When is it safe to go back to a violent partner?Comments (2)
Penny Bell Says...
Although research shows that male veterans with PTSD are 2 to 3 times more likely to engage in intimate partner violence than veterans without PTSD, PTSD and domestic violence are separate issues when it comes to treatment. Treatment for PTSD does not address domestic violence issues, so unless your ex is actively involved in undergoing a domestic violence program, the fact that he is taking meds for his PTSD and that he is “feeling better” are no indication that he is able to behave differently toward you.
A question you may wish to ask yourself is why you are considering returning to a relationship with a man who was so violent toward you? It is a complex issue but on average women return 7 times to a violent relationship before they leave permanently (or are killed), and the reasons range from experiencing or being present during domestic violence as a child to a simple case of low self-esteem – not valuing herself enough to keep herself safe. The woman remembers the good times (“he is a great guy”) and somehow dismisses the bad (“but he nearly put me in hospital”), then is shocked to realise she is back in the same old routine, repeating the cycle of violence.
This is how the cycle of violence works: There is a period of build-up when tension increases, leading to the stand over phase (where you find yourself “walking on eggshells”) and then, the explosion, where the violence takes place. The remorse phase follows, then the pursuit phase, a feature of which is promises to never be violent again, and the victim feels relief that the violence has ended. Then comes the honeymoon phase with both people in the relationship in denial as to how bad the abuse and violence was, and the possibility that violence could occur again is ignored, because they don’t want the relationship to end. Unfortunately this does not last, and the build-up phase begins again. This cycle escalates and becomes more frequent over time.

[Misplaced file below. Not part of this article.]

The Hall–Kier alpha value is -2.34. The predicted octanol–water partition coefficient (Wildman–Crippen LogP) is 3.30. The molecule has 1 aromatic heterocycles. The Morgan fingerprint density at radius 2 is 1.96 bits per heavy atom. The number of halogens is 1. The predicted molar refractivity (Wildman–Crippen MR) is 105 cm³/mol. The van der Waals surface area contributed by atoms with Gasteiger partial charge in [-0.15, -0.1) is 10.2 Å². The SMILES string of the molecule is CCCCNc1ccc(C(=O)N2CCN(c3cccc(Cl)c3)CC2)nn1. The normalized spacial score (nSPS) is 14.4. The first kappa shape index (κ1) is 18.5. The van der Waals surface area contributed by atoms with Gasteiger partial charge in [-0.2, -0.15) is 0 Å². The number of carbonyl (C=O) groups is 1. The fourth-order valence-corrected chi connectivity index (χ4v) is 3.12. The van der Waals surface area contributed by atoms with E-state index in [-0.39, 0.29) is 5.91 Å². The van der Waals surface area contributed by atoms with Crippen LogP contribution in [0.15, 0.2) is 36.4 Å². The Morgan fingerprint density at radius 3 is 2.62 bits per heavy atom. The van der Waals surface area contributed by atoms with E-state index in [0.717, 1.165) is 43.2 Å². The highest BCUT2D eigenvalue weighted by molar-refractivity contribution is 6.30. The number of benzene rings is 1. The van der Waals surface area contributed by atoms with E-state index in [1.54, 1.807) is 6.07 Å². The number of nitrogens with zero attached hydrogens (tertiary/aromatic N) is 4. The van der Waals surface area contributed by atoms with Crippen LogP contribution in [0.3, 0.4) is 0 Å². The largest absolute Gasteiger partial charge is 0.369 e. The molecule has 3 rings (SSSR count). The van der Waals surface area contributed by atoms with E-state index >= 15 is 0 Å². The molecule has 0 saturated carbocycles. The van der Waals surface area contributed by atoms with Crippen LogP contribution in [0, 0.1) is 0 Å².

You don’t mention children – if there are children involved, they are learning that disagreements are managed by someone acting stronger and louder and exerting authority and control over another to get their own way.
Finally, about your statement that “I don’t think that the violence is really his fault” – if you blame your ex’s violence on his PTSD, you are saying that he can’t control himself and that he isn’t responsible or accountable for his behaviour. This excuse would never stand in a court of law and you shouldn’t be buying it either. To answer your question “is it safe to give it another try with him” – it will only ever be safe when he is a safe person, and you need to see the evidence for that with your own eyes. He will need to have completed a domestic violence program, addressed his alcohol problem and be showing the results. Unfortunately, the only testing ground will be in his relationship with you, as most perpetrators of domestic violence are not violent outside of the home or toward people other than their partners. If you value yourself and your life you will stay away.
Page last updated Jul 22, 2016